Allan Massie: Watching sport on TV has been therapeutic, surely helping many to ward off depression
The Six Nations championship, eventually concluded in October, actually turned on two matches in the spring, both at Murrayfield.
England arrived for the second round somewhat humbled, having lost to the sparkling young French team in Paris. That game ended with Owen Farrell kicking a penalty goal to secure a losing bonus point. The Calcutta Cup was played the following week in the vilest conditions: a near gale-force wind, heavy showers and bitterly cold on the sort of evening that once led Robert Louis Stevenson to speak of Edinburgh’s “penitential” weather. Both teams needed a win, Scotland having lost a match in Dublin they had good chances to win.
In the event England won 13-6 because, attempting almost nothing in the way of handling, they managed the conditions better than Scotland and took what was almost the only chance they had to score a try. So they were still in the title race, if only clinging on by frozen fingertips, and Scotland were out of it.
France came to Murrayfield in March in what would prove to be the last international in the northern hemisphere this year to be played in a stadium full of fans. Scotland, having just defeated Italy in a scrappy match, now gave their best performance of the season and ended the French hopes of a Grand Slam. When the tournament resumed in the autumn Scotland won in Wales for the first time in too long, though in Llanelli rather than Cardiff, thus finishing with three wins. France and England finished level on match points, but England won the title thanks to a superior points for-and -against differential – or, if you prefer, thanks to Farrell’s decision to settle for that losing bonus point in Paris.
So ended the strangest of Six Nations tournaments. For Scotland it was a modestly successful one, surprisingly successful in view of the fact that a breach of squad protocol – a somewhat minor piece of indiscipline – led to a fall out between Gregor Townsend and Finn Russell which meant that he didn’t return to the team till the Welsh match in the autumn – a game in which both he and his understudy Adam Hastings were injured. It was a poor game played in a howling wind, but a very satisfying result.
In a year dominated by the Covid-19 pandemic we can count ourselves fortunate to have had any rugby – indeed any professional sport – in the autumn and winter months. Some, viewing restrictions imposed on so many businesses, may be critical of the Government’s decision to permit professional sport, even with the proviso that spectators were banned. Yet, given the recognition of the damage done by the lockdown to many people’s mental health, it seems certain that the opportunity to watch rugby, football, cricket, racing and other sports on TV has been therapeutic, cheering us up and surely helping many to ward off depression and other sorts of mental problems.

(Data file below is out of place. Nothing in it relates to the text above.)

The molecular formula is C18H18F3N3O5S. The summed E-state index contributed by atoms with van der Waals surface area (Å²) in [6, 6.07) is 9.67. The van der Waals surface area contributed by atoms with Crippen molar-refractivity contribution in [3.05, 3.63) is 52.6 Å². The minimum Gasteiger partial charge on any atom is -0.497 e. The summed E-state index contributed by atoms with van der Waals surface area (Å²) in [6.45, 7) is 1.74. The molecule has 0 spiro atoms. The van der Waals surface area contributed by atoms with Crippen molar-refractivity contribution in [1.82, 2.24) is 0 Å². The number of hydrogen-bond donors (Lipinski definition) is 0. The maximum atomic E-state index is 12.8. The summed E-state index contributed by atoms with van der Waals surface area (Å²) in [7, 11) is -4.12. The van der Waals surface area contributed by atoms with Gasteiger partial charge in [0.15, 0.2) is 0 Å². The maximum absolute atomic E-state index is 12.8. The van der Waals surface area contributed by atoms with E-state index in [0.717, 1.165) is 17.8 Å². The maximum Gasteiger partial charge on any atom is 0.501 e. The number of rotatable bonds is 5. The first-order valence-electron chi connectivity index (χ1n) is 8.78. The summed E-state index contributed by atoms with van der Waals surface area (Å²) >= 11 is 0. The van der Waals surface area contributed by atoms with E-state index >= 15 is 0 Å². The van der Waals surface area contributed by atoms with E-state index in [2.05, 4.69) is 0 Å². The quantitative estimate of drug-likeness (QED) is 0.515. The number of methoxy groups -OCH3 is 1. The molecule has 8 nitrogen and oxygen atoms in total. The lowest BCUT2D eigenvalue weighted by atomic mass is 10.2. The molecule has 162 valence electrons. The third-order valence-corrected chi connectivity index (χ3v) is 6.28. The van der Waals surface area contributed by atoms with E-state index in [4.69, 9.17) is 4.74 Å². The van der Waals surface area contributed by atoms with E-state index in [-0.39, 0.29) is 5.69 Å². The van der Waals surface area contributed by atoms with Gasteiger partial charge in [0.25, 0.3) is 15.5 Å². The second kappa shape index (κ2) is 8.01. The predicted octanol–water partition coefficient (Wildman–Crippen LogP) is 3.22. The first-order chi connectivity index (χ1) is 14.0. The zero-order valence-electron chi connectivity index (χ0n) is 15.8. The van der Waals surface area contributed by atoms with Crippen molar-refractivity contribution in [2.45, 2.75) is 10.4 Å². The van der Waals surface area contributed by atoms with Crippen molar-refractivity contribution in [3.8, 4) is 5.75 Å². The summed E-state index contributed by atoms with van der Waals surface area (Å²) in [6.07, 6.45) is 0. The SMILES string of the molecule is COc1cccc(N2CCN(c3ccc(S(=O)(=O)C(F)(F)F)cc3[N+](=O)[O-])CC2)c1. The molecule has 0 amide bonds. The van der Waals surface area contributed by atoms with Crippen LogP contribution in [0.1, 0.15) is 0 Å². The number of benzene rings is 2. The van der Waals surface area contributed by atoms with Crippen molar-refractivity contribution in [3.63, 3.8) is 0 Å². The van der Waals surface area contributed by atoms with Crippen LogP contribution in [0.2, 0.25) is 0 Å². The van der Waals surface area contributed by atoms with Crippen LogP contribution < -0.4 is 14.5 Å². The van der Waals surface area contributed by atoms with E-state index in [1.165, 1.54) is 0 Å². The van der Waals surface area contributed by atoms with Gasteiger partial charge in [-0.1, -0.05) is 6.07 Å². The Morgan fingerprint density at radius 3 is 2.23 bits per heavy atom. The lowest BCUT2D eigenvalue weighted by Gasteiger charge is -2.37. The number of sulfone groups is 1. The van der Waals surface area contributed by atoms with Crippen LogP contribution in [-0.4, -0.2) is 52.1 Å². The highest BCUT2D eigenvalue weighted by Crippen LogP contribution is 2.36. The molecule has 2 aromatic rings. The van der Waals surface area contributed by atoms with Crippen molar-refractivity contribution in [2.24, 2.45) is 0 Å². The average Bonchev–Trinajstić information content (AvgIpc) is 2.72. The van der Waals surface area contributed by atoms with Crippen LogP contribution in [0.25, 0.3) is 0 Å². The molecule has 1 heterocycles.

So the year ends with us able to look forward with a measure of optimism to the Six Nations even if the first match takes us to Twickenham. Given that no one in the Scottish playing squad was alive, and Gregor Townsend himself was a few weeks short of his tenth birthday, when we last won there in 1983, and that indeed we have won only four times at Twickenham since the ground was opened before the First World War, the odds are somewhat against victory, though there have of course been draws and some very narrow defeats, the last draw being that extraordinary 38-38 match only two years ago.
Still, if 2020 has been a qualified success for the national team, in other respects this has been a disappointing year for our two professional clubs. Glasgow seem in steep decline, Edinburgh tiresomely inconsistent. Moreover we are, with a shrug of drooping shoulders, reconciling ourselves to the probability that both clubs will see more of their best players following the example of Russell, Stuart Hogg, Jonny Gray and now Hastings heading across the border to England or the sea to France. The Scotland team may not suffer from such departures and may even be improved. Other consequences require attention in the future.
Meanwhile, casting one’s eye over the year that is mercifully about to expire, one can at least find some satisfaction in the development of a Scotland pack that appears more capable of holding its own against Six Nations rivals than has been the case for some time.
Finally two notes on referees. It has been too long since a Scottish referee took charge of a Six Nations match, an extraordinarily long time when one thinks of the reputation once deservedly earned by outstanding Scottish referees such as Jim Fleming, Brian Anderson and Alan Hosie, but at last Mike Adamson is following in their footsteps. He does so even as Nigel Owens, the Welshman recognised as the doyen of modern referees has retired from international whistling. He deserves more notice than I can give him this week; matter for another time.
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